Height of Lou Costello

height Lou Costello

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The height of Lou Costello is …m.

1. Where did Lou Costello come from ?

Louis Francis Cristillo (March 6, 1906 – March 3, 1959), professionally known as Lou Costello, was an actor from the United-States ( ???????? ), best known for his movie comedy double act with straight man Bud Abbott and their comedy routine “Who’s on First?”

2. What could we know about Lou Costello besides his height ?

The comedians, who teamed up in burlesque in 1936, were among the most popular and highest-paid entertainers in the world during World War II. In 1942 during a national tour they sold $85 million in war bonds in 35 days. By 1955 their popularity waned due to overexposure and their movie and television contracts lapsed. The partnership ended soon afterwards.

3. What are the projects of Lou Costello ?

Louis Francis Cristillo was born on March 6, 1906, in Paterson, New Jersey, the son of Helen Rege and Sebastiano Cristillo. His father was Italian, from Caserta in Campania, Italy, and his mother was an American of French and Irish ancestry. He went to Public School 15 in Paterson and was considered a gifted athlete. He excelled in basketball and reportedly was twice Paterson’s free throw champion[citation needed]. His basketball prowess can be seen in Here Come the Co-Eds (1945), in which he performs all his own trick basketball shots without using a double or special effects. He also fought as a boxer under the name “Lou King”.

4. Somme collaborations with Lou Costello ?

On January 30, 1934, Costello married Anne Battler, a burlesque dancer. Their first child, Patricia “Paddy” Costello, was born in 1936, followed by Caact on December 23, 1938, and Lou Jr. (nicknamed “Butch”) on November 6, 1942. On August 15, 1947, their last child, Christine, was born.

Costello was a great admirer of silent movie comedian Charlie Chaplin. In 1927, Costello hitchhiked to Hollywood to become an actor, but could only find work as a laborer or extra at Metro-Goldwyn-Mayer and Warner Bros. His athletic skill brought him occasional work as a stunt man, notably in The Trail of ’98 (1928). He can also be spotted sitting ringside in the Laurel and Hardy movie The Battle of the Century (1927). He took his professional name from actress Helene Costello, although by this time his brother, Anthony (Pat) had been switched to Costello in his career a professional musician.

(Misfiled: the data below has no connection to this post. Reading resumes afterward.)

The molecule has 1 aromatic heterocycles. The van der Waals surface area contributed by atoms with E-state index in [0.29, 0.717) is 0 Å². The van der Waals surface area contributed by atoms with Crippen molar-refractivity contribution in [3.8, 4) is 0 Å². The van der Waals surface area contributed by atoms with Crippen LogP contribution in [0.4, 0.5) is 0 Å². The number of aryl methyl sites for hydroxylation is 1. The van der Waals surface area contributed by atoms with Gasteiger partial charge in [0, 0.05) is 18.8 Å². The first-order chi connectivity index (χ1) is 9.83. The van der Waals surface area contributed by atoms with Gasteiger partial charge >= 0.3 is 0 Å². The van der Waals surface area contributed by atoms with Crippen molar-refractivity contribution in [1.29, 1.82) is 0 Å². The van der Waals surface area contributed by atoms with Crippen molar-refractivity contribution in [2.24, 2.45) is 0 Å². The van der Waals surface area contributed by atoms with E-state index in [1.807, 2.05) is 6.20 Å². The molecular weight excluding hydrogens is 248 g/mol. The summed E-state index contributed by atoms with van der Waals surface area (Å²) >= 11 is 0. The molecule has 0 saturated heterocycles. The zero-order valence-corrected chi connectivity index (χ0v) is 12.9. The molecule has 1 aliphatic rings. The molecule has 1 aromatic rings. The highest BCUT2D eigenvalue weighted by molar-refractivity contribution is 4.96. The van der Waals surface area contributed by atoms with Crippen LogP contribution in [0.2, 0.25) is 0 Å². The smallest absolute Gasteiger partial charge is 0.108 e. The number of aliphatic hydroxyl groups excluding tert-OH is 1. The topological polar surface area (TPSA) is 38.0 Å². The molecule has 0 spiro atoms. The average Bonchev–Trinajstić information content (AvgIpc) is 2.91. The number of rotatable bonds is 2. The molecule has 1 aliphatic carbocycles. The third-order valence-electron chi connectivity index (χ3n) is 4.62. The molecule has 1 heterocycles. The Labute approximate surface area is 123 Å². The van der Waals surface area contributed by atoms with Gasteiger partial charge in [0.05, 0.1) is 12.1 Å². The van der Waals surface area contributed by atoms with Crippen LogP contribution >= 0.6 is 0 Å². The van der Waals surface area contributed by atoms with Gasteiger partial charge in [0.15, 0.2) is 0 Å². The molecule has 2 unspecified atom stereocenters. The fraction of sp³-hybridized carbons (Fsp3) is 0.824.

In 1928, with the advent of talking pictures, Costello headed back east intending to get the requisite stage experience. Stranded in St. Joseph, Missouri, he persuaded a local burlesque producer to hire him as a Dutch comic (“Dutch” was a corruption of “Deutsche”, and the comic performed with a German accent). By the end of the year he was back in New York and began working in burlesque on the Mutual Burlesque wheel the following year.

After the Mutual Wheel collapsed during the Great Depression, Costello went to work for stock burlesque impresarios, including the Minskys, where he crossed paths with a talented producer and straight man named Bud Abbott. They first worked together in 1935 at the Eltinge Theatre on 42nd Street in New York City after Costello’s straight man fell ill. They formally teamed up in 1936.

Reportedly their first disagreement was over a booking in a minstrel show at the Steel Pier in Atlantic City, New Jersey. Costello wanted to take the gig, but Abbott was hesitant. Costello offered to give Abbott a larger split of their salary, and Abbott agreed.

Abbott and Costello were signed by the William Morris talent agency, which landed them featured acts and national exposure on The Kate Smith Hour, a popular radio variety show, in 1938. The team’s signature routine, “Who’s on First?”, made its radio start on Smith’s show that year. Many of the team’s sketches were further polished by John Grant, who was hired soon after the team joined the program. Their success on the Smith show led to their appearance in a Broadway musical in 1939, The Streets of Paris.